(blue 1000-1980): M.E. Mann, R.S. Bradley, and M.K. Hughes (1999). "Northern Hemisphere Temperatures During the Past Millennium: Inferences, Uncertainties, and Limitations". Geophysical Research Letters 26 (6): 759-762.

(light blue 1000-1965): Crowley and Lowery (2000). "Northern Hemisphere Temperature Reconstruction". Ambio 29: 51-54. Modified as published in Crowley (2000). "Causes of Climate Change Over the Past 1000 Years". Science 289: 270-277. doi:10.1126/science.289.5477.270

(lightest blue 1402-1960): K.R. Briffa, T.J. Osborn, F.H. Schweingruber, I.C. Harris, P.D. Jones, S.G. Shiyatov, S.G. and E.A. Vaganov (2001). "Low-frequency temperature variations from a northern tree-ring density network". J. Geophys. Res. 106: 2929-2941.

(light turquoise 831-1992): J. Esper, E.R. Cook, and F.H. Schweingruber (2002). "Low-Frequency Signals in Long Tree-Ring Chronologies for Reconstructing Past Temperature Variability". Science 295 (5563): 2250-2253. doi:10.1126/science.1066208.

(green 200-1980): M.E. Mann and P.D. Jones (2003). "Global Surface Temperatures over the Past Two Millennia". Geophysical Research Letters 30 (15): 1820. doi:10.1029/2003GL017814.

(yellow 200-1995): P.D. Jones and M.E. Mann (2004). "Climate Over Past Millennia". Reviews of Geophysics 42: RG2002. doi:10.1029/2003RG000143

(orange 1500-1980): S. Huang (2004). "Merging Information from Different Resources for New Insights into Climate Change in the Past and Future". Geophys. Res Lett. 31: L13205. doi:10.1029/2004GL019781

(red 1-1979): A. Moberg, D.M. Sonechkin, K. Holmgren, N.M. Datsenko and W. Karlén (2005). "Highly variable Northern Hemisphere temperatures reconstructed from low- and high-resolution proxy data". nature 443: 613-617. doi:10.1038/nature03265

(dark red 1600-1990): J.H. Oerlemans (2005). "Extracting a Climate Signal from 169 Glacier Records". Science 308: 675-677. doi:10.1126/science.1107046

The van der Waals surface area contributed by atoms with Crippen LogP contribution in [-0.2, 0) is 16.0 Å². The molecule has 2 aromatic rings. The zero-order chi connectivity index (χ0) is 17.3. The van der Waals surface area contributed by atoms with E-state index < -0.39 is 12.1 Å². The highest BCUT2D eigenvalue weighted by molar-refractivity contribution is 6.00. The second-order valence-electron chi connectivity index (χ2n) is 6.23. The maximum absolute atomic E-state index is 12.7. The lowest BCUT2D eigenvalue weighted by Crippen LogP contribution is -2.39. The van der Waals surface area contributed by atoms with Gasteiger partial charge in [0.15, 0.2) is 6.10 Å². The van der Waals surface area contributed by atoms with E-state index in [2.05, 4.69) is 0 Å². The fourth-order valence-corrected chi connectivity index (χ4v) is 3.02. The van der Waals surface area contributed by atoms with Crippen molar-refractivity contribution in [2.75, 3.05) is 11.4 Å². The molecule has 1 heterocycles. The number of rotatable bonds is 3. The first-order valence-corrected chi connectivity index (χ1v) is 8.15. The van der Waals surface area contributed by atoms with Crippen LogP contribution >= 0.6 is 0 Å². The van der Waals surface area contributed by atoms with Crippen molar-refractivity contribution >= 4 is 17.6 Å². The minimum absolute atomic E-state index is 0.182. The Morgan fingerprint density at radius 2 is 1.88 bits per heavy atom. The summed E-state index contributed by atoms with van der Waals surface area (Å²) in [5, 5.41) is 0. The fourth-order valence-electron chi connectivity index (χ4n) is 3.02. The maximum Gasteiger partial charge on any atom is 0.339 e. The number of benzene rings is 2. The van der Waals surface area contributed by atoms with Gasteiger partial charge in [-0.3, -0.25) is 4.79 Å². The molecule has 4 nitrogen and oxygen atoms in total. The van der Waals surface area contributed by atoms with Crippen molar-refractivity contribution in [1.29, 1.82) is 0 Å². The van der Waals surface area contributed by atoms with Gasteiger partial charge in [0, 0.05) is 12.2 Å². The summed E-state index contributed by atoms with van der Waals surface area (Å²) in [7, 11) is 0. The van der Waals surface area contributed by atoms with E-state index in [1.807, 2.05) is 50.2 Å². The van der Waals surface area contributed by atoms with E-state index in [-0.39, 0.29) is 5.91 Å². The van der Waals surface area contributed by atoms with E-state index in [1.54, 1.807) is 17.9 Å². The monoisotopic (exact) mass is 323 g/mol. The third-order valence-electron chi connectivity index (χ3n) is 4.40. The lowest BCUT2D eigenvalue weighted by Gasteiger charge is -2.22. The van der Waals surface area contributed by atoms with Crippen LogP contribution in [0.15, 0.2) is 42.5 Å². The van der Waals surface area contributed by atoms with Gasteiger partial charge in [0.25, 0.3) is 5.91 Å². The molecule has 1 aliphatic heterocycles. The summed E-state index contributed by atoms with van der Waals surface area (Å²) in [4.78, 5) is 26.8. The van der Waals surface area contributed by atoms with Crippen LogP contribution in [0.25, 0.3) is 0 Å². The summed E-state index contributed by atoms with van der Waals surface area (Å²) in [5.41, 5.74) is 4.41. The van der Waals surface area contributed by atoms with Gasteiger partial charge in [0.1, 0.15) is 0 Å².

(black 1856-2004): Instrumental data was jointly compiled by the w:Climatic Research Unit and the UK Meteorological Office Hadley Centre. Global Annual Average data set TaveGL2v [2] was used.

BTW one glaring clue that the scientists aren't discredited, obvious to anyone but a conspiracist, is that they are publishing new work in Science, the leading interdisciplinary journal and flagship of the American Association for the Advancement of Science (~110,000 members). There are many other clues but I'll leave it at that.
Ed Hartouni

Trad climber
Livermore, CA
Mar 1, 2015 - 01:02pm PT
I think that another point to make is all the energy some people have put into discrediting Mann and the scientific evidence of the great anomaly of the 20th century surface temperature compared to the recent past.

The scientific response is to reproduce the results, independently, which is indicated in the plot Chiloe posted. Those skeptical of the results should feel free to cite any other scientific studies, we can look at the arguments and compare them to the body of literature on the topic (it's not just Mann's 1998 work).